One night of homelessness for ten charity volunteers in Rugby

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TEN volunteers will be 
sleeping rough later this month to raise awareness of the plight of the homeless.

Sleep Out to Help Out is being organised by Matt Robinson, who will be taking part in the event with nine other volunteers who will experience a tiny part of what it’s like to live on the streets.

Members of Rugby homeless charity Hope4 and estate agent Sean Newman are also taking part. The sleep-out will take place outside St Andrew’s church on August 29.

Matt said: “Even though homeless charities like Hope4 exist, many of the things that we take for granted – food, homes, warm and clean clothes – are hard to come by for the homeless, and especially when temperatures drop below freezing.

“Because of such conditions, crime, disease, and feelings of hopelessness and isolation are daily realities for many homeless people. Imagine if it was your reality.”

2010 estimates put the number of people regularly sleeping rough in Rugby streets at 12. However during Hope4’s Winter Shelter project earlier this year the charity sheltered 56 rough sleepers in four months, providing 853 nights of shelter.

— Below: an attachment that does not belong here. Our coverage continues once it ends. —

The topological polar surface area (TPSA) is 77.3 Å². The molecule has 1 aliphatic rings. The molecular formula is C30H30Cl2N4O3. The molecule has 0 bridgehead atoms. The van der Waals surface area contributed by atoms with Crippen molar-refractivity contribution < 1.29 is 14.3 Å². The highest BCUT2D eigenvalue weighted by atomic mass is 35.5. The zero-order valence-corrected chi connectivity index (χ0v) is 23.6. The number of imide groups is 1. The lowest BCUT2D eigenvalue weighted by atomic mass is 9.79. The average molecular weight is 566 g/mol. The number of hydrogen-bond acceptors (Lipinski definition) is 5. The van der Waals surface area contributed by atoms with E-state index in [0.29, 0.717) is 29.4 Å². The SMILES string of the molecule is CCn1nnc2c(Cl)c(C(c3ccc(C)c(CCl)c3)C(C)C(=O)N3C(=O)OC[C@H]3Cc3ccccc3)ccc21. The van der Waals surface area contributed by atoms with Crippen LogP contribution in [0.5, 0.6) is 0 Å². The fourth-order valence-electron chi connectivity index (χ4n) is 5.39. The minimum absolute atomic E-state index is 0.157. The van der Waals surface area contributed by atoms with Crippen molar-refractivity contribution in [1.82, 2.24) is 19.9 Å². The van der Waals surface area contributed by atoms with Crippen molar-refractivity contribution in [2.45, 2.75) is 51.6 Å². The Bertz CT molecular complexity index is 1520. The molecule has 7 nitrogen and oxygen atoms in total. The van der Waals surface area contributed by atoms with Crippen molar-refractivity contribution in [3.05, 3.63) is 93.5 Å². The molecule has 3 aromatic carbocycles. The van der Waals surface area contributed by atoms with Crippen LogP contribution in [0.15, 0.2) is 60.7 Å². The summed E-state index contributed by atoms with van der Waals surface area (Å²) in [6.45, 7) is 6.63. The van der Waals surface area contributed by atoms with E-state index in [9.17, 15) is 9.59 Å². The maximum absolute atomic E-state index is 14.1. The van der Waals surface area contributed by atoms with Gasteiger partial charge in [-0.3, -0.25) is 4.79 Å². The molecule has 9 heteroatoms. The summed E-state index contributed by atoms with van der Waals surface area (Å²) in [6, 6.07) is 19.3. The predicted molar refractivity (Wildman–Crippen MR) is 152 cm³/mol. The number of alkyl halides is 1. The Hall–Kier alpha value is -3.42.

Data from 2010 also reveals that almost all the 1,500 people on Rugby borough’s housing list were considered in ‘priority need’, meaning they were homeless, living in unsanitary conditions, needed to move because of medical or welfare grounds or were facing hardship.

Repossession rates vary in Rugby between 100 and 200 per year.

Matt added: “A real sense of community has arisen out of this and we have had a lot of volunteers and sponsors come forward.

“Some security is being provided by Stonewall Security who have offered their services for free and so have many others.

“This is Rugby people helping out Rugby people.”

Pete Wayman, support worker for Hope4, is one of the volunteers. He said: “Unfortunately homelessness in Rugby is getting worse - for example since 2004 volunteers have handed out 35,000 free hot meals to hungry people in Rugby. The cuts may be necessary but it’s often the poorest who feel the knock-on effects.”